powershell

Recently I was working on a bit of PowerShell to download the awesome First Responder Kit from Brent Ozar Unlimited. The canonical URL for the FRK is http://firstresponderkit.org/ but that’s a redirect to the GitHub repository where all the magic happens. I thought to myself: Self! Rather than take a chance on that GitHub URL…

Read More An Unexpected Side-Effect of Invoke-WebRequest

In a previous post, I expressed some frustration over Invoke-SqlCmd not setting an Application Name for its ODBC connection, leaving us with the generic .NET SqlClient Library when looking at active sessions in sp_who2 and sp_whoisactive (and any other monitoring tool). Unfortunately, I can’t really do anything about Invoke-SqlCmd aside from posting a suggestion on Connect or the…

Read More Adding Application Name to Invoke-SqlCmd2

This post is part of Ed Leighton-Dick’s SQL New Blogger Challenge. Please follow and support these new (or reborn) bloggers. I’m working with a number of SQLite databases as extra data sources in addition to the SQL Server database I’m primarily using for a project. Brian Davis (b|t) wrote a blog post a few years ago…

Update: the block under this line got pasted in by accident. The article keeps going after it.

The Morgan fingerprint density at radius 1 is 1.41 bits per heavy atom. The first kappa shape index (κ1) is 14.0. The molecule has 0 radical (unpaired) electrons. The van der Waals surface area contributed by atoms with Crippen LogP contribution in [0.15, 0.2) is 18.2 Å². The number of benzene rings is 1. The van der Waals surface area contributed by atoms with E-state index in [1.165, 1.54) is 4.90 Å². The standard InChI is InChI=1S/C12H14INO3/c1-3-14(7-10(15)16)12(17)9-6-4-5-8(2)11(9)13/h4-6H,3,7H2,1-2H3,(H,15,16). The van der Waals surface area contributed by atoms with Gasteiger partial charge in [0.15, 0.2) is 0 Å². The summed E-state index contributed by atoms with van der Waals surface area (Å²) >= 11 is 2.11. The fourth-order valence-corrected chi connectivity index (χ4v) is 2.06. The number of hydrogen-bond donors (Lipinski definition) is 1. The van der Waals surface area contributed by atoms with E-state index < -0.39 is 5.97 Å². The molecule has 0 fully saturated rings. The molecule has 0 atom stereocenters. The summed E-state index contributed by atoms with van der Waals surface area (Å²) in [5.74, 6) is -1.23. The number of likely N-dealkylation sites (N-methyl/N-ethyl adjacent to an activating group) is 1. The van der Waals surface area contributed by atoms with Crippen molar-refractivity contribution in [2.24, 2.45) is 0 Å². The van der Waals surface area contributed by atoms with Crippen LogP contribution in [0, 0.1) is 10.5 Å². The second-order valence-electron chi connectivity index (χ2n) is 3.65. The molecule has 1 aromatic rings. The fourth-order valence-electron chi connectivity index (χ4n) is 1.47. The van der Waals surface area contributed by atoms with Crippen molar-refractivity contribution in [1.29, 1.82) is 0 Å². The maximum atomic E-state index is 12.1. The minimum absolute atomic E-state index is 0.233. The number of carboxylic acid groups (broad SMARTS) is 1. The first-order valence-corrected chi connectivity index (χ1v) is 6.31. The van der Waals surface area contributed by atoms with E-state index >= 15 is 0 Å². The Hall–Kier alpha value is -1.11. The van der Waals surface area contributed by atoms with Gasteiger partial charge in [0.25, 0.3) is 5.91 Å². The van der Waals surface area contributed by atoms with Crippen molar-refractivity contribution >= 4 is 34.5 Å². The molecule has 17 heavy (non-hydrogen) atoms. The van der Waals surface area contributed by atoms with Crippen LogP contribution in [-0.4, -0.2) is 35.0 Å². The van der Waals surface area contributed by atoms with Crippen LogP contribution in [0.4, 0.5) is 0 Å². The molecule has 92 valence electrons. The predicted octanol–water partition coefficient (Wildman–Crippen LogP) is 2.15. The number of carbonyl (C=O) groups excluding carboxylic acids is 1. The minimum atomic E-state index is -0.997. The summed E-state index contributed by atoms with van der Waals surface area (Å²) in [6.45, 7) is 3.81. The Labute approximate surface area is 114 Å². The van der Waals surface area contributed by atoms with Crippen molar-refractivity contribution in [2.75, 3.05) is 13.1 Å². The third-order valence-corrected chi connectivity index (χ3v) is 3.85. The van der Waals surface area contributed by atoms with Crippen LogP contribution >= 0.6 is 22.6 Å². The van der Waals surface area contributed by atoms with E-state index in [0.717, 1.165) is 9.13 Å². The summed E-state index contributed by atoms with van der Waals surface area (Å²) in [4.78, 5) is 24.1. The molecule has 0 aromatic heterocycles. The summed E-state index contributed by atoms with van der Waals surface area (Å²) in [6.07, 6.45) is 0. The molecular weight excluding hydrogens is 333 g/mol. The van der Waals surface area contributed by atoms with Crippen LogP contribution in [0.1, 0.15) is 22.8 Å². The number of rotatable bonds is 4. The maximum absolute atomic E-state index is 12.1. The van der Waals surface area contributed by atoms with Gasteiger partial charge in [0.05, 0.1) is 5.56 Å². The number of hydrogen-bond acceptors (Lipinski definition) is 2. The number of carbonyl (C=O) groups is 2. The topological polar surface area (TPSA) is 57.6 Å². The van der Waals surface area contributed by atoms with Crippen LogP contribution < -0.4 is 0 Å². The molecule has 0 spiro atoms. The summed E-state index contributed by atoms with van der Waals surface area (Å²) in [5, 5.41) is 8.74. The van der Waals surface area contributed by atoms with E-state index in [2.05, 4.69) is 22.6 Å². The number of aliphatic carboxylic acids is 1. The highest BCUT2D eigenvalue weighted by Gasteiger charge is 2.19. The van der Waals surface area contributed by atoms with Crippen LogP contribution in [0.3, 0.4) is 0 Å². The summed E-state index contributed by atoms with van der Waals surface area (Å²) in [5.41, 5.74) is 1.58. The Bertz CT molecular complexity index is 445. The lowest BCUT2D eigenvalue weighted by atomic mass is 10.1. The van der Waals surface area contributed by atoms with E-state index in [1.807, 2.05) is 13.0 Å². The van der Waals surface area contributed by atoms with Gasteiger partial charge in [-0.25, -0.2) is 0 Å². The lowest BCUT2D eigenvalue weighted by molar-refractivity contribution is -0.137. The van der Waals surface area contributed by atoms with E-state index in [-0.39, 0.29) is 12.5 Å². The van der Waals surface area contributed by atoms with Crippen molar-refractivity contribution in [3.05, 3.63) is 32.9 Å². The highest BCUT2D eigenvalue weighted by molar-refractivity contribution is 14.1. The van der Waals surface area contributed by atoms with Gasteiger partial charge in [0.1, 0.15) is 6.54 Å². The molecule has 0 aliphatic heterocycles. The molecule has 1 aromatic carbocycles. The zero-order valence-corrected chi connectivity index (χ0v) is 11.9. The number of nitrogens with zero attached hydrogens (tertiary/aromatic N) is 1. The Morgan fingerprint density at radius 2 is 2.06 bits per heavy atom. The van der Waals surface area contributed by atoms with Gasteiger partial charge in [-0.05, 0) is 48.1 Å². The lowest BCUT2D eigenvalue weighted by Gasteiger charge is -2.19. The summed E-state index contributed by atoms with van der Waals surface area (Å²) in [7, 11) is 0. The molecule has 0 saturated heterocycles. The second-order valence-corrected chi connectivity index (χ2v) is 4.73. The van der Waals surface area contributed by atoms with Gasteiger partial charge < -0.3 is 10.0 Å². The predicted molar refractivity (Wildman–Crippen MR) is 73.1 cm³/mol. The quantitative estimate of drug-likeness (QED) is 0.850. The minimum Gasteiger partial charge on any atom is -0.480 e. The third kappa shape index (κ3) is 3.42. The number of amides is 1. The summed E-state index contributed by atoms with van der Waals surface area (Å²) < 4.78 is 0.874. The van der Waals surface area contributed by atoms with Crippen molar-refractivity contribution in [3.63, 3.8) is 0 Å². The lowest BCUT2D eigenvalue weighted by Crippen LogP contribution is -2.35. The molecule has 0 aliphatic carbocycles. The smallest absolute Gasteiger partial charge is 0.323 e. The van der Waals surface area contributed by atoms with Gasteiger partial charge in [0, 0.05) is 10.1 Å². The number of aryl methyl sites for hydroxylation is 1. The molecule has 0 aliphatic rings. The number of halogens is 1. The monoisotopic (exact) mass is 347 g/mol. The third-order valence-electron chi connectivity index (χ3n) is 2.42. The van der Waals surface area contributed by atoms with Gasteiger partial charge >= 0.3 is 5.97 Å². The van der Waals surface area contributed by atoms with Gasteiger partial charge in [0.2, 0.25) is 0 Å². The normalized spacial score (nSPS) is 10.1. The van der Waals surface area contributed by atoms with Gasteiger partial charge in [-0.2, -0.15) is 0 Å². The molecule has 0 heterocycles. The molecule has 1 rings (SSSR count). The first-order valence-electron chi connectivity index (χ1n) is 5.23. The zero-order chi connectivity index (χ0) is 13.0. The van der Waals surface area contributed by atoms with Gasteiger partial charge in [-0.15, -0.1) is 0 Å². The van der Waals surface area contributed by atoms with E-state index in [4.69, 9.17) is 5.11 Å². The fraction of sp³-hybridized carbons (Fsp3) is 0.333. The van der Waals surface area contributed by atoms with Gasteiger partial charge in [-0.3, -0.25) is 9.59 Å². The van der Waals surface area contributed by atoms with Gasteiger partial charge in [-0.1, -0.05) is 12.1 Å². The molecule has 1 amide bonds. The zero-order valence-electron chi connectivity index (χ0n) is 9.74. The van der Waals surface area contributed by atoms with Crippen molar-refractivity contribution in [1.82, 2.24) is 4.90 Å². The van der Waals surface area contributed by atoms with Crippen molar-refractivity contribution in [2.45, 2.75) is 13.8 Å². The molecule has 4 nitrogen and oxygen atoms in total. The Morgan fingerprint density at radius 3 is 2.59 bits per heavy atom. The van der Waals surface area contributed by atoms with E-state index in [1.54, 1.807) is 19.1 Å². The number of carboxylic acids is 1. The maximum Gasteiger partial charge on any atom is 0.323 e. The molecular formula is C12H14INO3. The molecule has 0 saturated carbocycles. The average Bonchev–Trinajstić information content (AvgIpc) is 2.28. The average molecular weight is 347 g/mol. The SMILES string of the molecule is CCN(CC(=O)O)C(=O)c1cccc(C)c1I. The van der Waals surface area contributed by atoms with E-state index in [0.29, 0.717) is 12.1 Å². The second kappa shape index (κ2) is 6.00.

Read More Connecting SQLite to SQL Server with PowerShell

On Thursday, February 26th I presented “Easing Into Windows PowerShell” to a packed house at the Rochester SQL Server User Group meeting. Thanks to Matt Slocum (b | t) for being my semi-official photographer. We set a chapter attendance record! I had a lot of fun presenting this (my first time speaking outside my company) and we…

Read More Rochester SQL Server User Group February Meeting – Slides & Demos

On Thursday, February 26th at 6:00 PM EST I will be speaking at the Rochester PASS chapter meeting. The topic is “Easing Into PowerShell – What’s It All About?“. You’ve been hearing a lot about Windows PowerShell, but you’re wondering if it’s something you should be looking into. In this introductory session, we’ll talk about what PowerShell is,…

Read More Rochester PASS Chapter February Meeting – I’m Speaking!

Recently, I’ve been getting very annoyed by the length of the default PowerShell prompt. Most of my work starts in my Documents folder, so with the default prompt, I’m working with C:\Users\username\Documents. But more often, it’s closer to C:\Users\username\Documents\_Projects\Project\Section\ and with some projects, even longer. Before you know it, you’re line-wrapping for anything more than…

Read More Shorten Your PowerShell Prompt